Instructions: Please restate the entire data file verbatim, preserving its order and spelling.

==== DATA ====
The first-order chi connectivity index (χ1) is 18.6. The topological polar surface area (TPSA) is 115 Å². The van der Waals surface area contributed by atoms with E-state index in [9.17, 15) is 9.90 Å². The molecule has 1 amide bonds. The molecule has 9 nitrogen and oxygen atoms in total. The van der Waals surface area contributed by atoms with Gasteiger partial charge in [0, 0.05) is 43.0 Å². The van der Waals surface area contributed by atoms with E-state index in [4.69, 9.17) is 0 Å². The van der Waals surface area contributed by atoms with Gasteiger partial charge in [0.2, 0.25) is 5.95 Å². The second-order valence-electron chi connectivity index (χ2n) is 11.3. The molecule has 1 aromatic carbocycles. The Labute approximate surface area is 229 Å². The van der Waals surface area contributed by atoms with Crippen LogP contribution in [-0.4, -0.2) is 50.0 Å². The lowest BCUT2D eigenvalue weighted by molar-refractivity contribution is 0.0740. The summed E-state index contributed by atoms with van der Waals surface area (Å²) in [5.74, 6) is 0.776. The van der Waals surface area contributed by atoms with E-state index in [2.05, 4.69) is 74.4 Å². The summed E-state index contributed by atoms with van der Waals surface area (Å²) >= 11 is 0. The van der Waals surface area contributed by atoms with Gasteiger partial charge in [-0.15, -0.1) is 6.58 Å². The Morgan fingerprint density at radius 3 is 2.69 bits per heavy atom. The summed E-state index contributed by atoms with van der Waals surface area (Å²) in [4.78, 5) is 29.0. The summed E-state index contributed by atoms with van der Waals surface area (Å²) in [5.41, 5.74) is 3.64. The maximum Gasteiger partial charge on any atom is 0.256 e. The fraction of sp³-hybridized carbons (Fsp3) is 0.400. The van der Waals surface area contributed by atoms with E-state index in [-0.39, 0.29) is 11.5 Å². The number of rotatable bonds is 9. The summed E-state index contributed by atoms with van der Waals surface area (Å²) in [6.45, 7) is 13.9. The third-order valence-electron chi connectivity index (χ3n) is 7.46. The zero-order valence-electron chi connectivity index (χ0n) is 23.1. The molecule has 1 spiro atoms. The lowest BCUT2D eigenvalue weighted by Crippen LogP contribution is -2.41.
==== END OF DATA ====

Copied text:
The first-order chi connectivity index (χ1) is 18.6. The topological polar surface area (TPSA) is 115 Å². The van der Waals surface area contributed by atoms with E-state index in [9.17, 15) is 9.90 Å². The molecule has 1 amide bonds. The molecule has 9 nitrogen and oxygen atoms in total. The van der Waals surface area contributed by atoms with Gasteiger partial charge in [0, 0.05) is 43.0 Å². The van der Waals surface area contributed by atoms with E-state index in [4.69, 9.17) is 0 Å². The van der Waals surface area contributed by atoms with Gasteiger partial charge in [0.2, 0.25) is 5.95 Å². The second-order valence-electron chi connectivity index (χ2n) is 11.3. The molecule has 1 aromatic carbocycles. The Labute approximate surface area is 229 Å². The van der Waals surface area contributed by atoms with Crippen LogP contribution in [-0.4, -0.2) is 50.0 Å². The lowest BCUT2D eigenvalue weighted by molar-refractivity contribution is 0.0740. The summed E-state index contributed by atoms with van der Waals surface area (Å²) in [5.74, 6) is 0.776. The van der Waals surface area contributed by atoms with E-state index in [2.05, 4.69) is 74.4 Å². The summed E-state index contributed by atoms with van der Waals surface area (Å²) >= 11 is 0. The van der Waals surface area contributed by atoms with Gasteiger partial charge in [-0.15, -0.1) is 6.58 Å². The Morgan fingerprint density at radius 3 is 2.69 bits per heavy atom. The summed E-state index contributed by atoms with van der Waals surface area (Å²) in [4.78, 5) is 29.0. The summed E-state index contributed by atoms with van der Waals surface area (Å²) in [5.41, 5.74) is 3.64. The maximum Gasteiger partial charge on any atom is 0.256 e. The fraction of sp³-hybridized carbons (Fsp3) is 0.400. The van der Waals surface area contributed by atoms with E-state index in [-0.39, 0.29) is 11.5 Å². The number of rotatable bonds is 9. The summed E-state index contributed by atoms with van der Waals surface area (Å²) in [6.45, 7) is 13.9. The third-order valence-electron chi connectivity index (χ3n) is 7.46. The zero-order valence-electron chi connectivity index (χ0n) is 23.1. The molecule has 1 spiro atoms. The lowest BCUT2D eigenvalue weighted by Crippen LogP contribution is -2.41.